- No! Many of these diseases still kill people. From 1989 through 1991, more than 150 people in the United States died from measles and thousands more were permanently affected. Children in the United States also continue to die from chickenpox. When children get measles, chickenpox, and other diseases that vaccines could have prevented, they can also suffer from brain damage, hearing loss, heart problems, and lung damage.
I don’t know anybody who has had mumps or rubella. Why does my baby need these shots?
- You might not think that these diseases are a serious threat today because you don’t see or hear much about them but they are still around. If we stop vaccinating against these diseases, many more people will become infected. Vaccinating your child will keep him or her safe.
Are vaccinations safe?
- Most vaccines cause only minor side effects, such as soreness where the shot was given or a slight fever. These side effects do not last long and are treatable. Serious reactions are very rare, Remember, if your child gets one of these dangerous childhood diseases, the risks of the disease are far greater than the risk of a serious vaccine reaction. If you have concerns, talk to your doctor or nurse.
What if my child has a cold, a fever, or is taking antibiotics? Can she still get vaccinated?
- Yes, your child can be vaccinated if she has a mild illness such as a cold, a slight fever, or is taking antibiotics. Talk to your doctor if you have any questions.
How many times do I need to take my baby in for vaccinations?
- A lot! Your baby needs at least five visits to the doctor for vaccinations before he is two years old. All these visits are necessary because there are eleven diseases your baby needs to be protected against and most require several doses for full protection. Your child will also need vaccinations between the ages of 4 and 6, and then again when he is 11-12.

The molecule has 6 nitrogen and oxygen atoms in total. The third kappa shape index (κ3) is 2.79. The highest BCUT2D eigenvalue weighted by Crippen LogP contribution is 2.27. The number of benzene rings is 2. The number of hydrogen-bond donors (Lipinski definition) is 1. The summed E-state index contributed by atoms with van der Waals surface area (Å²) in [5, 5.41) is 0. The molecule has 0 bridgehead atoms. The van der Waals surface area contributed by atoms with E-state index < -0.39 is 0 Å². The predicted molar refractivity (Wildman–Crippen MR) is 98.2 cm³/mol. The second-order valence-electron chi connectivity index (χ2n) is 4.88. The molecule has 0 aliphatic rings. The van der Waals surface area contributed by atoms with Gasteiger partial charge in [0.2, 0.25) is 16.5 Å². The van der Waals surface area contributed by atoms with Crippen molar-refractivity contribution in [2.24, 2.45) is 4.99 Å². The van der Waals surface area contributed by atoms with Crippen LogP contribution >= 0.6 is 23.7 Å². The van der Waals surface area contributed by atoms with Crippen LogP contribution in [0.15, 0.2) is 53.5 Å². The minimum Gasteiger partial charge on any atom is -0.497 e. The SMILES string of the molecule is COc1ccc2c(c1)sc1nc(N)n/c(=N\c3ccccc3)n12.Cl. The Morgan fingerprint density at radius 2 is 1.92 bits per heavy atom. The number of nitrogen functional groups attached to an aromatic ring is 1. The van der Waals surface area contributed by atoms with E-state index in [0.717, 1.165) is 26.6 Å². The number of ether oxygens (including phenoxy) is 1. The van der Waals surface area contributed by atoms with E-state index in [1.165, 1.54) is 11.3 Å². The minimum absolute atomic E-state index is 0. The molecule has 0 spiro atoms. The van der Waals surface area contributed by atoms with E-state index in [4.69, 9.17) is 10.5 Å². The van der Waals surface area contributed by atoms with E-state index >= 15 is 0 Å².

How do I know when to take my baby in for shots?
- If you are not sure, call your clinic or your local health department to find out when the next shots are due. Every time your child gets vaccinated, make sure you know when to bring him or her back for the next set of shots.
How do I keep track of my baby’s shots?
- You need a personal record card of your child’s immunizations. This card should be brought with you to all medical appointments. Whenever your child receives vaccinations, make sure your clinic updates your child’s shot record,
What if I miss an appointment? Does my baby have to get the shots all over again?
- No. If your baby misses some vaccinations, it’s not necessary to start over. Your clinic will continue the shots from where they left off.
By the time your baby is a year old, she’ll need at least 16 vaccinations. The pain of each needle stick is fleeting for her, but the stress of seeing your baby cry can stick with you.
Fear of shots shouldn’t steer you away from the recommended vaccination schedule. Vaccines are all that stand between your baby and dangerous childhood diseases like polio, diphtheria, measles, and rubella. “With each shot you get an increase in immunity,” says John W. Harrington, MD, professor of pediatrics at Eastern Virginia Medical School.
And vaccines don’t have to hurt. “You can do a lot of different things to address the baby’s pain,” Harrington says.
The Five S’s
The side/stomach position, shushing, swinging, swaddling, and sucking soothe fussy babies, and are also good distraction techniques during vaccines. Here’s how they work: You hold your baby on his stomach or side. After the doctor or nurse gives the shot, you quickly swaddle your baby in a blanket. Then you swing him, make a shushing sound in one ear, and place a pacifier in his mouth. When Harrington and his team tested the five S’s on a group of infants, the method decreased pain scores and crying time. You don’t need to use all five S’s, he says. Pick those that work best for your baby.
For a child older than 3, a spritz of a cooling spray or smear of anesthetic cream before the vaccination will numb her arm or leg. Then when the needle goes in, she’ll feel less pain.
Breastfeeding soothes the fussiest of babies, and it may relieve vaccine pain even better than cooling spray. Try nursing your baby before the shots, as part of the five S’s, or right afterward.
At 2 months, 4 months, and 6 months, many babies will need three or more shots in the same visit. It might seem like giving two shots simultaneously (one in each leg or arm) would accentuate pain, but the opposite is true. “When you tandem shoot like that, the brain gets confused,” Harrington says.
The ‘5 S’s’: Easing baby pain after vaccine shots
For most parents – even the strongest believers in the benefits of vaccines – anticipating how their newborns’ facial expressions will turn from curious to shock before they burst into tears from the needle stick, can make the next well-baby check-up something they would love to skip.
But doctors at Children’s Hospital of the King’s Daughters in Norfolk, Virginia, have found an easy way – actually five easy ways – to help calm a baby’s pain (and anxiety), without any medication.